The Sustainable Agriculture Network (SAN) is a cooperative effort
of university, government, business and non-profit organizations
dedicated to the exchange of scientific and practical information
on sustainable agricultural systems. It is a network in the
broadest sense of the word, supporting the exchange of information
with a variety of users. The networking takes many forms: print,
meetings, as well as electronic networks. This document explains
how to use the Internet portion of SAN.
SAN is encouraging the distribution of information via the existing
network of computer networks commonly called "the Internet".
Originally developed in the United States to rapidly share research
results, the Internet currently connects over 10,000,000 computers
throughout the world with "gateways" that exchange messages.
Because it is a decentralized system of existing networks,
instructions for using the Internet vary from site to site. The
intention of this overview is to help you access agricultural
information once you get connected to and familiar with your
GATEWAYS VS. FULL INTERNET SERVICE
If you are at a university or government facility, your computer
may be fully connected to the Internet. Alternatively, you may
have an account on a system with a "gateway" to the Internet, such
as FTS2000, CompuSrve, America On-Line, or many others. A full
Internet connection includes four functions: electronic mail, FTP,
gopher and Telnet. Your local system operator should be able to
give you as much detail as you request.
Once you are familiar with your system, join the SAN discussion
group and explore the SAN databases or calendar.
SARE/ACE Research Reports, summaries of the projects funded by the
USDA/CSRS Sustainable Agriculture Research and Education program
and the EPA/USDA Agriculture in Concert with the Environment
The Sustainable Agriculture Directory of Expertise, a detailed
listing of individuals and organizations willing to share their
expertise in sustainable agriculture;
The Showcase of Sustainable Agriculture Information & Educational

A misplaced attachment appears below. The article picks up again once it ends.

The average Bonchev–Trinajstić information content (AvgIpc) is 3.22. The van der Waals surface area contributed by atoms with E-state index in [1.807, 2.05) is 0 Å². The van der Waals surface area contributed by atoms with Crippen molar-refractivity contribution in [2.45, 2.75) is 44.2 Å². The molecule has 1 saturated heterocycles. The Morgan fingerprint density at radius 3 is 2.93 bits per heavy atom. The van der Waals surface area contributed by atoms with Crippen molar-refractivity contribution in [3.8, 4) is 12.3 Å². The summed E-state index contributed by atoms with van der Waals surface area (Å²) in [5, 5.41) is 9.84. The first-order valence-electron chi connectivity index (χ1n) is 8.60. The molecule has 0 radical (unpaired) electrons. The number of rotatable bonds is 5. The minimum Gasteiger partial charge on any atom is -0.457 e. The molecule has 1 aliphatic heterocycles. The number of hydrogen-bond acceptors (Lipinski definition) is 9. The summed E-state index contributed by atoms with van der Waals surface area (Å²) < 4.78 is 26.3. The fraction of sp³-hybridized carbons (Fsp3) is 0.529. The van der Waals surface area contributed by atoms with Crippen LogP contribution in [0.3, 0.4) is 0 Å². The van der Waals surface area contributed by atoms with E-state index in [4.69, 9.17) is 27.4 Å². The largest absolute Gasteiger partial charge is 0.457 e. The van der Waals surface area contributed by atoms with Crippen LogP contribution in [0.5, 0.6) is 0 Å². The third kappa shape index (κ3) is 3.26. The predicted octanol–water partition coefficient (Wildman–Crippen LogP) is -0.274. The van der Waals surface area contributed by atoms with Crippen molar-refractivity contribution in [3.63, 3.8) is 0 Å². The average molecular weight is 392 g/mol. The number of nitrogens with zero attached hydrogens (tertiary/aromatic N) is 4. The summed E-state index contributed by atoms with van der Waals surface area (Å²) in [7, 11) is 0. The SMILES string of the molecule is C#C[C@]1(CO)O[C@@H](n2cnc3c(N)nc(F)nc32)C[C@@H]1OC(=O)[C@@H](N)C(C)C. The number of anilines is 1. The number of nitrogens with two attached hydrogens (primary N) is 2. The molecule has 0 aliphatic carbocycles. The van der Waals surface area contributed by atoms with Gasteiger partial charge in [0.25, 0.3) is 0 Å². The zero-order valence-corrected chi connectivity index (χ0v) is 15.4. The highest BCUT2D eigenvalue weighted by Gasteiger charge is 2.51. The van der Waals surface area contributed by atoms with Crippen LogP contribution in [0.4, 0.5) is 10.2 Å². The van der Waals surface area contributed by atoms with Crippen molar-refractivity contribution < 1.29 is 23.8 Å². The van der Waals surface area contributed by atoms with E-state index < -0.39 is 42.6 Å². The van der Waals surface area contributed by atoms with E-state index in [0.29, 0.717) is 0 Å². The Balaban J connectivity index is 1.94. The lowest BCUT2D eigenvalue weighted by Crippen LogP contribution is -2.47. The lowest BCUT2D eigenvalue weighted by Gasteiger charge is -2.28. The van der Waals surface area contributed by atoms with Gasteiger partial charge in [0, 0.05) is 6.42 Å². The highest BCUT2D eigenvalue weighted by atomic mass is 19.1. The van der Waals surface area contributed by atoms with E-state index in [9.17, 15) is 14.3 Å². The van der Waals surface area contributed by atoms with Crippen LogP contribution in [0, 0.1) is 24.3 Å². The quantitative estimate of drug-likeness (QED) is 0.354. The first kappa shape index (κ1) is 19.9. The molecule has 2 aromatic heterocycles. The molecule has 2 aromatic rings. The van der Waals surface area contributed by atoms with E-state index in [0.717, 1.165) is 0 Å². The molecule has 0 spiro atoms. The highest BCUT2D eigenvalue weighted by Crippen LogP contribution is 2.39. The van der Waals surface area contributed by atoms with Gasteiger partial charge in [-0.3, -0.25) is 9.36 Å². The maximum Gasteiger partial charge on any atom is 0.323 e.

Materials, an annotated bibliography of educational and
informational materials, emphasizing information readily useful to
Managing Cover Crops Profitably , a guide for farmers looking for
alternatives to chemical fertility and weed control.
To search them interactively, through gopher, point to:
gopher.ces.ncsu.edu. At the opening menu select the menu item,
NATIONAL CES INFORMATION, to access SAN publications.
SAN has an email group "sanet-mg" with over 700 individuals
interested in, and knowledgeable about, sustainable agriculture.
Members of the group share sources of information and help answer
each others' questions. To join "sanet-mg" send the following
in the body of an email address to: firstname.lastname@example.org
After you have subscribed, anything that anyone sends to
email@example.com will automatically be sent to you and
everyone else on the list. Notice that the address that handles
subscribe/ unsubscribe requests is different from the address
that handles mail to the group. When you send mail to
firstname.lastname@example.org you will probably get a few "bounced-back"
messages; don't be concerned , your posting was delivered to all
valid and active addresses on the list.
MORE INTERNET RESOURCES
In addition to these specialized information sources,
the Internet has quite a few other databases and mail lists on
agriculture and other topics relevant to sustainable agriculture.
Deborah Shaffer's publication, "Exploring Internet: An Introduction
to Networking..." provides more detailed explanations of Almanac,
Listserve, GOPHER and WAIS. She also lists dozens of Internet
locations where different topics of interest are addressed.
"Exploring Internet" is available by sending the email message:
send internet exploring-internet
to the address: email@example.com
From Utah State University, SAN hypertext databases are available
for downloading from their gopher site, extsparc.agsci.usu.edu.
Once you acquire them, their information can be browsed, printed,
cut or pasted from your computer. Among these databases is the
1990 Farm Bill. (See SAN Overview for details)
An excellent general guide to the Internet (more than agriculture)
is Brendan Kehoe's "Zen and the Art of the Internet." The first
edition is available via FTP from many sites, including
ftp.cs.widener.edu. (If you are not familiar with how to use FTP,
ask your computer support personnel).
FOR MORE INFORMATION
For more information or help accessing SAN, contact: Andy Clark,
c/o AFSIC, Room 304
National Agricultural Library
10301 Baltimore Boulevard
Beltsville, MD 20705-2351